SFCH has a section of “fast mover” injectable vials that are stored near the pass-through to the buffer room. Periodically, senior technicians will assess the dispensing volume of sterile products and adjust this inventory accordingly. Recently, meropenem vials were replaced, which correlates with antimicrobial stewardship efforts to decrease inappropriate broad-spectrum antibiotic usage.
ADC Inventory Optimization
Due to daily interactions with automated dispensing cabinets (ADCs), technicians develop a keen sense of medication usage patterns. Often, technicians recognize the inefficiencies of unoptimized ADC inventory as they make frequent deliveries to restock select medications or dispose of the same medications that consistently expire.
At SFCH, such feedback is relayed to senior technicians who review the dispensing dashboard for a medication’s total dispenses, average dispenses, and the average number of products needed to complete a dispense. If the data indicates an inventory adjustment is reasonable, they submit a proposal for managerial approval. With data in hand, managers can make more timely decisions.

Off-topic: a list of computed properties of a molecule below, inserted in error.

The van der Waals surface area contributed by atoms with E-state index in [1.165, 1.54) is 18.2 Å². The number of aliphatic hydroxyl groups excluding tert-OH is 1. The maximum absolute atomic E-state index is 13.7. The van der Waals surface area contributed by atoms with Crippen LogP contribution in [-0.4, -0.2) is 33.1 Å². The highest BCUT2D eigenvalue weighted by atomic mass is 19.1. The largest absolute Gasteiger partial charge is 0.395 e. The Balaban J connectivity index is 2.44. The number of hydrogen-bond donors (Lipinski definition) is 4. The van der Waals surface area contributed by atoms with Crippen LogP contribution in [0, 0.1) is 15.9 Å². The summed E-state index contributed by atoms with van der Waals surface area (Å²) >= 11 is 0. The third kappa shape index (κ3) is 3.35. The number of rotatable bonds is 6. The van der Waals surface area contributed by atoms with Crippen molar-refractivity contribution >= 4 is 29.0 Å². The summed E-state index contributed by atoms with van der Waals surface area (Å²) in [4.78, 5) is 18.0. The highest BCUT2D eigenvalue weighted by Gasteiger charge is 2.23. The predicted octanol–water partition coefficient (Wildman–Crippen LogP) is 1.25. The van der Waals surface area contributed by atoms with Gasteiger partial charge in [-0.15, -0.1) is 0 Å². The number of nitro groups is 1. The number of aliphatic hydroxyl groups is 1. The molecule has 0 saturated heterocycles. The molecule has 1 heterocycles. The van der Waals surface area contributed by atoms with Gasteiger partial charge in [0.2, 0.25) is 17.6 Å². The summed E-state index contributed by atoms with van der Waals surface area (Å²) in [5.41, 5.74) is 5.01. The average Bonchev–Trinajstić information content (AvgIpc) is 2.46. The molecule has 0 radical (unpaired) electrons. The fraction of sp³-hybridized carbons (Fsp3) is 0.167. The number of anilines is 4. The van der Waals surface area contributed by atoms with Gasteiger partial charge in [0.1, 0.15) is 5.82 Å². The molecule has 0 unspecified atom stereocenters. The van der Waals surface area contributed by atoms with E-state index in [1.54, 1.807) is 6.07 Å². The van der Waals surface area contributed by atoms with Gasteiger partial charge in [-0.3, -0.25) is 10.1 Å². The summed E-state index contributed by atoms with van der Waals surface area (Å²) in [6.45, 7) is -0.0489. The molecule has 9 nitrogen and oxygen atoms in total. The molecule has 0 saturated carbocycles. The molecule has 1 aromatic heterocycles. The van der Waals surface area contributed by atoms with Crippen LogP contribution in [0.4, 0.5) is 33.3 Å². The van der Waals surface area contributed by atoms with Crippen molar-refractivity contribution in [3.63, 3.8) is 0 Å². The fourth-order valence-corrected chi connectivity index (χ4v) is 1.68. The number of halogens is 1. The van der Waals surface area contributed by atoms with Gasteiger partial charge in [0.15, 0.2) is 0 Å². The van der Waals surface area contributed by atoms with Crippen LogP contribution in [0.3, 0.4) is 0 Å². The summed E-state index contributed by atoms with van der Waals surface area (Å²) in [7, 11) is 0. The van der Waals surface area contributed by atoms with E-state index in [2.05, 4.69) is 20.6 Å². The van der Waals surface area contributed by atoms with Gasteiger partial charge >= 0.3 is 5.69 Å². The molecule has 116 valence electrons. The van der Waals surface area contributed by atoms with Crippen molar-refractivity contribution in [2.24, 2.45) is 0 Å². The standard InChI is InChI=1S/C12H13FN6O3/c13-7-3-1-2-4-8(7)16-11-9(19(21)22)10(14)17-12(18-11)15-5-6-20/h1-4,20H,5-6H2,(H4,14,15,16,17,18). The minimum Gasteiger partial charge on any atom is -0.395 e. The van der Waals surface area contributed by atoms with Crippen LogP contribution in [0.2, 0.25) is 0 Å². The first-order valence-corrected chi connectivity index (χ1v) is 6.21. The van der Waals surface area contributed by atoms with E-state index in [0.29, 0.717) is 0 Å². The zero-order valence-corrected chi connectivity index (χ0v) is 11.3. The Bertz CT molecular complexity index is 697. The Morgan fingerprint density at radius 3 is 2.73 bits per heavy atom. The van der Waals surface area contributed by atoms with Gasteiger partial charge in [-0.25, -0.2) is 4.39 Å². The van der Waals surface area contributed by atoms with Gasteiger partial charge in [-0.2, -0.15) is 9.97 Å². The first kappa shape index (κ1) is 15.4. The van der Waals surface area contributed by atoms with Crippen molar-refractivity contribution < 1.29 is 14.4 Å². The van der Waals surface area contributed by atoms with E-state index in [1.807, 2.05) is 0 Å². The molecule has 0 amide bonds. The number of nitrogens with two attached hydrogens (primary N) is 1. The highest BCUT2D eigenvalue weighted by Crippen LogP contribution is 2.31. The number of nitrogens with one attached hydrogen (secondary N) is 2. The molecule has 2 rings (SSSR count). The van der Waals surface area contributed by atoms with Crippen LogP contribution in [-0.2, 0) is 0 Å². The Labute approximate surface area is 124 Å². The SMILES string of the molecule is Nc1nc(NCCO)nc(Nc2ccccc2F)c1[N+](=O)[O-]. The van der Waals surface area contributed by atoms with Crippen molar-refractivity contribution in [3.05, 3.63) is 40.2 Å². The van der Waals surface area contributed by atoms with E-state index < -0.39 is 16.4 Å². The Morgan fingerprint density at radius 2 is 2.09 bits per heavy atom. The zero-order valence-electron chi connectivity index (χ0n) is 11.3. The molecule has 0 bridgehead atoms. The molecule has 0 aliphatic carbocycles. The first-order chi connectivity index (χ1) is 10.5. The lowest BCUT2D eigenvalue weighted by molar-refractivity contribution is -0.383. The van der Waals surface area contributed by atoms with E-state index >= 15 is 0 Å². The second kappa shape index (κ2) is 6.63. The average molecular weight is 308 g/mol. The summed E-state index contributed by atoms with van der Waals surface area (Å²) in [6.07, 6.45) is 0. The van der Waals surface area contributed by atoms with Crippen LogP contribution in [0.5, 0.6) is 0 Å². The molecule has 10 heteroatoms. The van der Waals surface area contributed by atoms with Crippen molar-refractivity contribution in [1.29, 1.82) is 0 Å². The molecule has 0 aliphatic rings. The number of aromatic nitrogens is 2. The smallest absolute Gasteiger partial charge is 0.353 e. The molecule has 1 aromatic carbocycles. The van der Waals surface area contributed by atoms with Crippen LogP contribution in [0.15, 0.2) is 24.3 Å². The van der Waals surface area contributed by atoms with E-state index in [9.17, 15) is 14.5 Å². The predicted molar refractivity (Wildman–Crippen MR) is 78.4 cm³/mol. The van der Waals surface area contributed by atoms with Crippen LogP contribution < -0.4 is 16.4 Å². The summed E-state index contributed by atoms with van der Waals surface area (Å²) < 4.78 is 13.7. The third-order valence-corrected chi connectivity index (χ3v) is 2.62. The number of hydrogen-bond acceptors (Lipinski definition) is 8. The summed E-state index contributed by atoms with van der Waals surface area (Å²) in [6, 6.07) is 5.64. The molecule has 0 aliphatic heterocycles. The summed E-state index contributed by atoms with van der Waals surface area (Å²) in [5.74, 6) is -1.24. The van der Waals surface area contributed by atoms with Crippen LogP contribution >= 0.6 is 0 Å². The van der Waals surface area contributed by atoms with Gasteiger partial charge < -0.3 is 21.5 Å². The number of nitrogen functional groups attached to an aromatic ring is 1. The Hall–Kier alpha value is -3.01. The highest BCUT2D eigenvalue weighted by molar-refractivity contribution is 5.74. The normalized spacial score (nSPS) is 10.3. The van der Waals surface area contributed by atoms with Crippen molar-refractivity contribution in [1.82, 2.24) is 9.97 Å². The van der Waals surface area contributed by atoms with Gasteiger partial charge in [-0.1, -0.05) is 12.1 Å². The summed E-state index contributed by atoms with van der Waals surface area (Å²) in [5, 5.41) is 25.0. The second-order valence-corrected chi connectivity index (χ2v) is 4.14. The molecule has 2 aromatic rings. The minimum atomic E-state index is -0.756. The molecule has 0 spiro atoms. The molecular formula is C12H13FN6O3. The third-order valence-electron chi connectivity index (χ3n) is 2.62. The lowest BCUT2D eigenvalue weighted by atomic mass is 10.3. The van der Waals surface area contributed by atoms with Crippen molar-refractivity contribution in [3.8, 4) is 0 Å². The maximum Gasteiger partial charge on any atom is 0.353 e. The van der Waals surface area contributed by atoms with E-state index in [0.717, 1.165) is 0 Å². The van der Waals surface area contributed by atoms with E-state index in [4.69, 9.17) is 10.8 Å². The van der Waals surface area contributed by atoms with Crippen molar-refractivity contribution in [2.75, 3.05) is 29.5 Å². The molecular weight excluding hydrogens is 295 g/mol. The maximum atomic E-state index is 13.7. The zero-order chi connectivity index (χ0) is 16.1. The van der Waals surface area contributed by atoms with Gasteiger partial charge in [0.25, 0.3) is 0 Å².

This proactive, frontline-driven practice can augment an institution’s existing infrastructure for periodic review of ADC inventory. If the infrastructure for regular reviews does not exist, this process can serve as a starting point for ADC inventory optimization.
With product batching, select medications are repackaged or compounded in advance at standard doses to support a more efficient dispensing model. Inventory levels for batched products should be dynamic and reflect evolving patient needs. Dashboard data can help identify trends to determine if or when an inventory adjustment is required.
The value of adaptation is exemplified through SFCH’s use of a standard epoprostenol inhalation; a batch supply of up to nine syringes is routinely maintained. Product utilization can fluctuate significantly based on patient acuity in the neonatal and pediatric intensive care units. After receiving team feedback, the senior technician utilizes this data to trend dispensing volumes over the previous week and confers with pharmacists to determine if patients’ needs will continue. Then, the senior technicians independently determine if epoprostenol batching volume should be increased and by how much in order to avoid inventory stock outs and urgent compounding.